The Ministry of Justice Investigation Bureau is second to none when it comes
to unearthing criminal evidence, particularly animal products such as ivory,
tiger penis, rhino horns, and bear gall that were banned after the legislative
Yuan passed the Wild Animal Conservation Law in 1991.
The Bureau has successfully
built an international reputation that has helped to mitigate Taiwan's image
as failing to conserve the natural world.
The MJIB's skills in detecting illicit
animal products began by accident. After the legislative body
passed the Wild Animal Conservation Law in 1991 prohibiting
the import and selling of protected species' derivatives, the responsibility
for enforcement was placed with the Executive Yuan Agriculture Council. However,
the Council was unfamiliar with the identification of these products crippling
its ability to effectively police imports.
When smugglers and sellers of
restricted products were arrested, they often rebuked the investigators
for their inability to prove the genuineness of
in question, investigators were unable to distinguish between legal products
such as some types of bone and contraband goods.
Council of Agriculture
officials took a pile of ivory to the then director of the Department
of Government Ethics under the Ministry of Justice Liu
Chan-hua to ascertain its genuineness. This provided the impetus for
the MJIB to improve
its evidence identification skills.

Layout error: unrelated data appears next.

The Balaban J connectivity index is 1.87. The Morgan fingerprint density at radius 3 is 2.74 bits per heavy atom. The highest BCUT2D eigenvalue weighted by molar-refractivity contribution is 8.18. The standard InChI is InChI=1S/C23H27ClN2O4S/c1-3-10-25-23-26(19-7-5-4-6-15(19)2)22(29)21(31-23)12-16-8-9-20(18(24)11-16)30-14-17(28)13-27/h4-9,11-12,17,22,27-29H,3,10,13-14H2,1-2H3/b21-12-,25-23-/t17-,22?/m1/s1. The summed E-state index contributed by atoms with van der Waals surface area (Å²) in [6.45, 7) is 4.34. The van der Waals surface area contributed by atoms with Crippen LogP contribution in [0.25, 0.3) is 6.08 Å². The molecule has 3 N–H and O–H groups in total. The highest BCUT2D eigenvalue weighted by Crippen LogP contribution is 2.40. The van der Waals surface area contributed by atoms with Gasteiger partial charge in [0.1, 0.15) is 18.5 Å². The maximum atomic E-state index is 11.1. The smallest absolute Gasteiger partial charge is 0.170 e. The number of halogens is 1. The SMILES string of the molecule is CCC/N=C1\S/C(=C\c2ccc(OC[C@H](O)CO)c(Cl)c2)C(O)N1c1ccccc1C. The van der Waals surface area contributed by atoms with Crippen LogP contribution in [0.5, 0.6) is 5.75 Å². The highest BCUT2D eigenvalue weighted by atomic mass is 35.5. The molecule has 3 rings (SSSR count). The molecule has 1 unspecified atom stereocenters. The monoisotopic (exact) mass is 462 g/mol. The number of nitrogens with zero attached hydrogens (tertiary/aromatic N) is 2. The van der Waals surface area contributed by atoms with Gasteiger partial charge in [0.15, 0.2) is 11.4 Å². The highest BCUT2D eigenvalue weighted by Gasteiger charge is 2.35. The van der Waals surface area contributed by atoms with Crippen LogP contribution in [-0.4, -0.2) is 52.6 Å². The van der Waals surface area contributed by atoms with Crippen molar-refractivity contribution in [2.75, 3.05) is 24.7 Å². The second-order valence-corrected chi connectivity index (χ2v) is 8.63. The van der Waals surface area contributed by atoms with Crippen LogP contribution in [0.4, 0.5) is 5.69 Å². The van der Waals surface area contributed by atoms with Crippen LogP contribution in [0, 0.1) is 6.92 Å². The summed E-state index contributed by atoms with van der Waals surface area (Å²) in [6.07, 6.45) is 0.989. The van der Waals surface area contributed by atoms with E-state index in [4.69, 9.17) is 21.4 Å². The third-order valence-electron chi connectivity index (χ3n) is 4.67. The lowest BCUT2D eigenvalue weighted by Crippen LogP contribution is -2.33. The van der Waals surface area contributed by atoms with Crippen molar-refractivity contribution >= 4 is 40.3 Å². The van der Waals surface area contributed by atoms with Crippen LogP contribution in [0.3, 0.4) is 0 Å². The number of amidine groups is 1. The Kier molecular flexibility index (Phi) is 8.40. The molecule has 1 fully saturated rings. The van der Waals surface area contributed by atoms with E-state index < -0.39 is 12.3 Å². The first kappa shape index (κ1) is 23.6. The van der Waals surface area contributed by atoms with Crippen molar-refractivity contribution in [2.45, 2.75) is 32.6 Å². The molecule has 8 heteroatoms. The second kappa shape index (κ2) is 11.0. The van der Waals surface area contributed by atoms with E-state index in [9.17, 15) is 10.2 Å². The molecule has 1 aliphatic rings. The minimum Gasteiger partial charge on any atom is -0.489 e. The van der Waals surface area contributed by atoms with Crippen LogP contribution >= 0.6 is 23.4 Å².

With financial assistance from the
Executive Yuan, several investigators were sent to the U.S. Ministry
of the Interior Fish and Wildlife Service
for training, when they returned they in turn trained colleagues on
Many prohibited animal products are
used in Chinese medicine, the MJIB was especially keen to develop
the skills to identify bear gall bladders,
of Chinese medicine.
According to statistics, among the products
sent to the Council of Agriculture for identification, 80 percent
of products suspected
to be made from
ivory turned out to be genuine, rhino horn 20 percent, bear gall
bladder 30 percent,
percent of bones sold as tiger's were real.
around the world have urged the public to be cautious when using
Chinese medicine, not only are products made
seriously endangering the survival of many species such as the
tiger, also the methods used to extract the product, such as
bear gall bladder
and inhuman. Products often advertised as containing animal derivatives
such as tiger penis are rarely what they claim to be.